We have also written a few suggestions for project ideas that we will post to class discussion board on piazza.com. Please talk to us if you have any questions or concerns.
How to create your wiki page
Begin by creating a new wiki page for this assignment. The title of the page should be of the form:
Replace Firstname and Lastname with your real first and last names. You can create the page by entering a url of the following form into your browser:
Groups of two or more people should use URLs of the form:
To upload images to the wiki, first create a link for the image of the form [[Image:image_name.jpg]] (replacing image_name.jpg with a unique image name for use by the server). This will create a link you can follow that will then allow you to upload the image. Alternatively, you can use the "Upload file" link in the toolbox to upload the image first, and then subsequently create a link to it on your wiki page. Use the "Upload file" link to upload other files, such as the required .zip or .tar.gz archive.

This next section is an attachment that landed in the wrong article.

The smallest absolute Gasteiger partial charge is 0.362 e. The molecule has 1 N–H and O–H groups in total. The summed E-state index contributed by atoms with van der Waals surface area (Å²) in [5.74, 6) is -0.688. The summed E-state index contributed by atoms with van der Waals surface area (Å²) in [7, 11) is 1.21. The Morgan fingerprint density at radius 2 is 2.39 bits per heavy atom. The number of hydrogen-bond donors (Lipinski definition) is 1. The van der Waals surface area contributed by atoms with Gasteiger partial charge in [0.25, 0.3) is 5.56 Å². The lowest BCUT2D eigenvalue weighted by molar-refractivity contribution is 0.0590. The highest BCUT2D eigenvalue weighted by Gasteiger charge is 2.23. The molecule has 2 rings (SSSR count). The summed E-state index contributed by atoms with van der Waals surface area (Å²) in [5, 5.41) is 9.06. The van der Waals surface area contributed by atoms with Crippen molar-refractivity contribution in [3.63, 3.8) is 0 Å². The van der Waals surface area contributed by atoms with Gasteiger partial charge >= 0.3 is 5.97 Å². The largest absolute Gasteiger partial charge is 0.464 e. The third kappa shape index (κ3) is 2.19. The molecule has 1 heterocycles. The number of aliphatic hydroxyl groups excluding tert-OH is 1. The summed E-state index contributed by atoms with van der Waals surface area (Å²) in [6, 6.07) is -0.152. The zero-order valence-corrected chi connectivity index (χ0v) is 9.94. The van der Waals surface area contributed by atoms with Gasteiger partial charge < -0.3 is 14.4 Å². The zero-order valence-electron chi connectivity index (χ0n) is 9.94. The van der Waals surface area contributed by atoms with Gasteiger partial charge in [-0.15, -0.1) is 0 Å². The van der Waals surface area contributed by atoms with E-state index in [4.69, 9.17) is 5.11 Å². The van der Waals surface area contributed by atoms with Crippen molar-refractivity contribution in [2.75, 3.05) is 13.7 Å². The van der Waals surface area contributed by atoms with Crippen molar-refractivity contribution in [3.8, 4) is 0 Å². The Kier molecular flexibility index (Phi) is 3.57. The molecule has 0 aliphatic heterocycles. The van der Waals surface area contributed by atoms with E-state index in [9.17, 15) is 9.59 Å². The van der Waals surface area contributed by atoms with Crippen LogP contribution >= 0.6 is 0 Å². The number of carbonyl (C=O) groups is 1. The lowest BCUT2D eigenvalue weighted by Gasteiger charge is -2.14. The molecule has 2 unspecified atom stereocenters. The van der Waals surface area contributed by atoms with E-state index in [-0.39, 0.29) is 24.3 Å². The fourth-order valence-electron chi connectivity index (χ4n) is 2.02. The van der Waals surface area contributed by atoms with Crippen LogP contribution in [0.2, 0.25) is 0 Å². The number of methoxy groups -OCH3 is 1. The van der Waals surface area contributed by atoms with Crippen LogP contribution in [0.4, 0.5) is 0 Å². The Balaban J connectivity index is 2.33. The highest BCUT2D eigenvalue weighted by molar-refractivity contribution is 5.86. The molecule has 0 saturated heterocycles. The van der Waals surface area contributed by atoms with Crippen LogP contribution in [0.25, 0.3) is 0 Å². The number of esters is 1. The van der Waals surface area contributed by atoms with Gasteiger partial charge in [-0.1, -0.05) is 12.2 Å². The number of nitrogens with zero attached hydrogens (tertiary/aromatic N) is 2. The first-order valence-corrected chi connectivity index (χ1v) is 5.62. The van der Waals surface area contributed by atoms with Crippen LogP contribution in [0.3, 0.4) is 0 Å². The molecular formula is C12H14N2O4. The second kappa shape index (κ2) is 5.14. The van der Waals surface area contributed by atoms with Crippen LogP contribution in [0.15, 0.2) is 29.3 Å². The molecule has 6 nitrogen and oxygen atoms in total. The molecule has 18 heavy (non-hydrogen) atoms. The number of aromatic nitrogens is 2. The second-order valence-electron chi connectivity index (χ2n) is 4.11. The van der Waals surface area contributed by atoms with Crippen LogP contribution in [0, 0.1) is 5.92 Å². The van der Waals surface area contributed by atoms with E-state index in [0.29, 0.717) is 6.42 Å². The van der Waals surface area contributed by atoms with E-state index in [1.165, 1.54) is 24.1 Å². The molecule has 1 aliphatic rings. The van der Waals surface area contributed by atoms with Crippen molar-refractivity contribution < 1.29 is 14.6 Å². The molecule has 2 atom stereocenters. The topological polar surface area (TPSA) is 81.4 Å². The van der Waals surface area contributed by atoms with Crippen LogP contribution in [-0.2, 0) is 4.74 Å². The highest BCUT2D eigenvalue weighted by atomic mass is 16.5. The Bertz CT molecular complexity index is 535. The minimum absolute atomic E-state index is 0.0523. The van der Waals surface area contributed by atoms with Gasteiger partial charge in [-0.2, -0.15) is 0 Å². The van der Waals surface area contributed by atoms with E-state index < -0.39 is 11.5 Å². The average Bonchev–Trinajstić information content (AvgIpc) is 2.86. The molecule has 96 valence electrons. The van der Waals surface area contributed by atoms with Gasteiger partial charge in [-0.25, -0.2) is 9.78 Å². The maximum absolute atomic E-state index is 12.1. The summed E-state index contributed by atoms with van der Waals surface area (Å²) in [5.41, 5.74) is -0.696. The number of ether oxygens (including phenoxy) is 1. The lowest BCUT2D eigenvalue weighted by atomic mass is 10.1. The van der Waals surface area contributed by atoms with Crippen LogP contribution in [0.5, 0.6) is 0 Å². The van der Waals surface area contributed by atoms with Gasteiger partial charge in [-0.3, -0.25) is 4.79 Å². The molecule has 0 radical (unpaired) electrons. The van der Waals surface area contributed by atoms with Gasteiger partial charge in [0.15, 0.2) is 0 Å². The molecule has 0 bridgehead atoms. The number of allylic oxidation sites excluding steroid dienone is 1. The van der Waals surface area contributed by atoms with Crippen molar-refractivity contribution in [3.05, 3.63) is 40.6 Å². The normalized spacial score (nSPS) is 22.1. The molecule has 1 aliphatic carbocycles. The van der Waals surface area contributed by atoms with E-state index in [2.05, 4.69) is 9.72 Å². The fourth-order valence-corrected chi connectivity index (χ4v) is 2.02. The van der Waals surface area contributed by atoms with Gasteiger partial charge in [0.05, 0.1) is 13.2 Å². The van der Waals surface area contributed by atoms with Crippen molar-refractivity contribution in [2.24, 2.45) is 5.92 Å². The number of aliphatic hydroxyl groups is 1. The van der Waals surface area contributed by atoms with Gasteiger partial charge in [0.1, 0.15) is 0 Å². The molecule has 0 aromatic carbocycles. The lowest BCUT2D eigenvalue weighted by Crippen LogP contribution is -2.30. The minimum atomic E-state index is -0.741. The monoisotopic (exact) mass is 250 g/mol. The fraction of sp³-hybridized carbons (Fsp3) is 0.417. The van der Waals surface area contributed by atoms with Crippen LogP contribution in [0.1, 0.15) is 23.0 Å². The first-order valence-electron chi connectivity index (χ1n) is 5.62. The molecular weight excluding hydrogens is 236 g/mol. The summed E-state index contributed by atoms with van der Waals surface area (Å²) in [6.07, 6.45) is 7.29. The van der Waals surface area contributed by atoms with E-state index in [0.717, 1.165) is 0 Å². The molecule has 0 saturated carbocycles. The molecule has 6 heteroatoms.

One you are finished editing the page, add a link to it here with full name as the link text. The wiki syntax will look like this: *[[FP-FirstnameLastname|Firstname Lastname]]. Hit the edit button for this section to see how I created the link for my name.
- Maneesh Agrawala
- Armin Samii and Tim Althoff
- Robin Gaestel and Moeka Takagi
- Yeon Jin Lee and Yin-Chia Yeh
- Vasily Volkov and Stacy Hsueh
- Sean Arietta
- Aaron Eidelson and Dustin Shean
- Sally Ahn and Soham Mehta
- Jiamin Bai
- Eileen Bai and Philip Ly
- Hong Wu, Viraj Kulkarn and Rohan Nagesh
- Nancy Wang
- Michael Tao
- Nikhil Naikal
- Wesley Willett
- Jeff Donahue
- Vera Dadok